POLICE Magazine

JUL 2019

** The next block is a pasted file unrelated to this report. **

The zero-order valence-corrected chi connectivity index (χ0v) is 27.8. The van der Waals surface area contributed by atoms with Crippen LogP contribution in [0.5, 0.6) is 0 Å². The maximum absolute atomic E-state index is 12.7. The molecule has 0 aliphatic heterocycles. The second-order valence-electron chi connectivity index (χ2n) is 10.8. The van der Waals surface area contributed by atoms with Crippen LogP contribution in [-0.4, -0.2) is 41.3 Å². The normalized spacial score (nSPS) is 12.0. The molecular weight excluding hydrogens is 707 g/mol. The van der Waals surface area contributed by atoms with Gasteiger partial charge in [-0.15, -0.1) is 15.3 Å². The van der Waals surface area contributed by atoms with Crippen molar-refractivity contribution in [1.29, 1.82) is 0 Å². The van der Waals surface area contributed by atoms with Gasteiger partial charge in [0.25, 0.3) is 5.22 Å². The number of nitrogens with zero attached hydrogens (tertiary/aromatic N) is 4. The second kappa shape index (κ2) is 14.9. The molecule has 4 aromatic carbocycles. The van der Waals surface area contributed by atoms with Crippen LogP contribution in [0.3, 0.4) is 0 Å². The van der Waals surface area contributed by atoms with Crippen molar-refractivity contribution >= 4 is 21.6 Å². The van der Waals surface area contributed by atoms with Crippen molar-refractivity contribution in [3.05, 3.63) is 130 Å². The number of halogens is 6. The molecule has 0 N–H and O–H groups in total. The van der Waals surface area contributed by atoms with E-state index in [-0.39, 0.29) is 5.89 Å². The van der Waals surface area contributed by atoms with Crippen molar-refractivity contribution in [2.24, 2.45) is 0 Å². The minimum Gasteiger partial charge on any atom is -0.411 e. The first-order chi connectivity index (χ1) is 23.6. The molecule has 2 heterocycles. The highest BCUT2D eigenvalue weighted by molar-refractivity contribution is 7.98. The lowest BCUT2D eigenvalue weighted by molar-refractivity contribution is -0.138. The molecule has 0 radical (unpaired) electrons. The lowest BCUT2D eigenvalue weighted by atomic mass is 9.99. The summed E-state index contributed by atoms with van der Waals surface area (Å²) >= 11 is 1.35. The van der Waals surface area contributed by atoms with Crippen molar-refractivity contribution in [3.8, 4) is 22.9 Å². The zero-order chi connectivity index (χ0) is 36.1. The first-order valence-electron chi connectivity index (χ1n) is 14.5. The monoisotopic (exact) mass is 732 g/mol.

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34 POLICE JULY 2019 home to the Hollywood Walk of Fame, the Golden State Bridge, Napa Valley, breathtaking national and state forests, and miles of coastal beaches. But all that glitters is not gold in the state some- times called El Dorado. It also stands out for its recreational marijuana use, ranking No. 10 in the nation. Other states with legalized laws also rank to- ward the top for marijuana use: Alaska (No. 1), Colorado (No. 3), Massachusetts (No. 5), Oregon (No. 6), Maine (No. 9), and Washington (No. 11). Marijuana use across the country is prevalent—even in states where the drug is illegal. e annual National Sur- vey on Drug Use and Health, from the Substance Abuse and Mental Health Services Administration, finds approx- imately 26 million Americans, ages 12 and older, report using marijuana and that 2.6 million young adults report us- ing the drug daily. Lopey adds, "ere are an estimated 337,000 new addicts annually." Legalization, reports Lopey, has been shown to increase marijuana use. "Since legalization in Colorado, ad- diction rates among adolescents have increased 17%, use has increased by 65%, and calls to poison control have in- creased substantially," he emphasizes. Combined with the greater potency of today's marijuana, these numbers are cause for concern. "Today's marijuana is more addictive than the marijuana of the past; this is not your parent's pot," Lopey says. e amount of delta-9-tetrahydro- cannabinol, or THC, that marijuana contains determines its potency. THC is the compound that gives the drug its psychoactive effects. Studies find THC levels have increased from around 4% in 1995 to up to 39% today. In addi- tion, concentrated forms of cannabis, such as hash and hash oil, present even greater risk. ey may contain as much as 80% to 90% THC. As its potency rises, law enforcement officials report they are seeing more psychotic-type reactions to the drug while on duty, especially after someone ingests a high quantity of THC-con- taining edibles. is puts the public and officers at risk, reports Lopey, who suggests marijuana-induced psychosis can lead to active shooter situations and other violent acts against citizens and police. "Colorado's Legalization of Mari- juana and the Impact on Public Safe- ty" reinforces Lopey's warnings. e document reports edibles are raising concerns among health officials and police because it's unclear to those who ingest them what their potency levels are. e document concludes, "Due to the increased toxicity, medical and po- lice professionals have seen an increase in adult psychotic episodes resulting in hospitalizations and deaths by suicide or homicide." Lopey suggests the plan of attack here begins with widespread imple- mentation of the new D.A.R.E. program, which he calls outstanding. He says, "We need to put more dollars into this prevention program to show young people how harmful marijuana use is. e younger they start using it, the more damaging it is. We need to stop marijua- na use before it starts." He also advocates for more treat- ment programs centered on marijua- na abuse. "We need funding for these programs, and for additional research about the impacts of marijuana use," he says. ENVIRONMENTAL IMPACTS ere's an area in California known as the Emerald Triangle, which is a 10,000-square-mile tract that includes Humboldt, Mendocino, and Trinity ENFORCING THE WILD WEST OF WEED "While cannabis is legal in California, and sells for approximately $1,500 a pound, if you take that same pound to a state where it's illegal, it's just tripled in value." —Matt Carroll, retired police officer and owner of Carroll Security Consulting PHOTO: GET T Y IMAGES

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